That is where I'm confused at is in reference to saturated vapor pressure with regards to an open container. It seems impossible to reach saturated vapor pressure when there is an open container yet boiling still occurs within open containers. If boiling occurs when saturated vapor pressure reaches total ambient atmospheric pressure then how does it occur in open containers if saturated vapor pressure is impossible in such a scenario?

Let me explain my thinking in an alternative way. A liquid has a certain partial pressure of vapor. The ambient atmosphere has a certain partial pressure of vapor. Increasing temperature increases both partial pressures. Is the partial pressure within the liquid overcoming the combination of ambient atmospheric pressure + ambient vapor pressure increasing the rate of nucleation and escape of vapor? I'm having trouble making the connection between saturated vapor pressure and boiling in an open container.

4. Jan 31, 2014

### Staff: Mentor

The vapor pressure ISN'T maintained under either boiling or evaporating. The vapor pressure of the liquid/gas mix is an equilibrium number and you get boiling or evaporation when the vapor pressure potential of the liquid is higher than the actual vapor pressure of the gas.

What is different about boiling is that the vapor pressure potential of the water is higher than the pressure in the water, enabling bubbles of saturated vapor to form.

5. Jan 31, 2014

### brookssp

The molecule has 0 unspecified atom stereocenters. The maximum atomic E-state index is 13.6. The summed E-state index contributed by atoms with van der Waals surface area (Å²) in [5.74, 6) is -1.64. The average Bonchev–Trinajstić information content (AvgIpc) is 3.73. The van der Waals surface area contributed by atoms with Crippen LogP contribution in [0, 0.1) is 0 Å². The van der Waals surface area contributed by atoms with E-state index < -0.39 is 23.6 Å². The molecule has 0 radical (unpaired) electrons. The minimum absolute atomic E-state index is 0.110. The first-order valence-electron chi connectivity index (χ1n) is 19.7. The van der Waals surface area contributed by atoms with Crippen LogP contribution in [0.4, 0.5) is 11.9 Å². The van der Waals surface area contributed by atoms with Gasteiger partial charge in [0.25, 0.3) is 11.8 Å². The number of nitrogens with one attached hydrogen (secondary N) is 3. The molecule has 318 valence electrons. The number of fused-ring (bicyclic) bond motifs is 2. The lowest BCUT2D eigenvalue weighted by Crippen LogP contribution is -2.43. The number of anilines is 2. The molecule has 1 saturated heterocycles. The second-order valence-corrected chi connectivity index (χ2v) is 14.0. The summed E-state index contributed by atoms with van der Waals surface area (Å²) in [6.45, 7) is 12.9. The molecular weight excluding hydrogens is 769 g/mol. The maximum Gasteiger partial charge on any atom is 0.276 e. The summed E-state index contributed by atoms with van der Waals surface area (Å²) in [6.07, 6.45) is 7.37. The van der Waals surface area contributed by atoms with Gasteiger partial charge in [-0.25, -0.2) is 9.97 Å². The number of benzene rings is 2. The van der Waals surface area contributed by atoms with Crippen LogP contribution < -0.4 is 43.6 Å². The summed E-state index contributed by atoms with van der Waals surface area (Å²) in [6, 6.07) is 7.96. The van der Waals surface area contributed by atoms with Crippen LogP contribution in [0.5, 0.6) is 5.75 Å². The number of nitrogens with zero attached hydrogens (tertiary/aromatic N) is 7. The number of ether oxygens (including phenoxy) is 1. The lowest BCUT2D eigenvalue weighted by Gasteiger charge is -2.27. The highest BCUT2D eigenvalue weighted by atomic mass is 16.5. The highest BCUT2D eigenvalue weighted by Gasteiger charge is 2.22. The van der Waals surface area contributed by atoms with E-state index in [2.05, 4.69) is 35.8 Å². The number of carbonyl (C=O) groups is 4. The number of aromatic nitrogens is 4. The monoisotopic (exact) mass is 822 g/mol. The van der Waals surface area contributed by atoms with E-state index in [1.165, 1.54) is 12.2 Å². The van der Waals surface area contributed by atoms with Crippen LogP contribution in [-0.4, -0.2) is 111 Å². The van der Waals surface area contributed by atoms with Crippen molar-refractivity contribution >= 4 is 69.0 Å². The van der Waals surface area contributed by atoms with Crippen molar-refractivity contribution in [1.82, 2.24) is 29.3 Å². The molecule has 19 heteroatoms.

So, the definition for boiling commonly used by textbooks saying " when vapor pressure exceeds atmospheric pressure" is a little ambiguous? A better definition would be "potential for vaporization within the liquid exceeds the vapor pressure of the ambient atmosphere above the liquid and the thermodynamic/hydrostatic pressure of the liquid"? Correct me if I'm still misunderstanding.

6. Jan 31, 2014

### jbriggs444

...exceeds the pressure of the ambient atmosphere above the liquid. Not vapor pressure, just pressure. For shallow depths, this will be equal to the hydrostatic pressure within the liquid.

7. Jan 31, 2014

### Staff: Mentor

If that's all it says -- but that would be surprising. Even the wiki is better than that:
http://en.wikipedia.org/wiki/Boiling
With the correction made in the previous post, that would then be correct.

8. Jan 31, 2014

### Staff: Mentor

It doesn't matter whether the liquid water is in vapor-liquid equilibrium with water vapor in the air above. It won't be at equilibrium except at the interface with the air, where the partial pressure of the water vapor will be 1 atm. Above that, if the container is open, the partial pressure of the water vapor will drop off substantially with distance from the interface. But none of this matters to the issue of boiling.

The point is that, even with the open container, the gas pressure above the liquid water is 1 atm. To have boiling, you need to be able to form vapor bubbles well below the water surface. For this to happen, the added volume of the bubbles will be causing the pool of liquid to expand against the atmosphere above. The water vapor pressure within the pure water vapor bubbles forming below the surface has to be 1 atm in order to push back the atmosphere above and accommodate the added volume occupied by the bubbles. This is what we call boiling.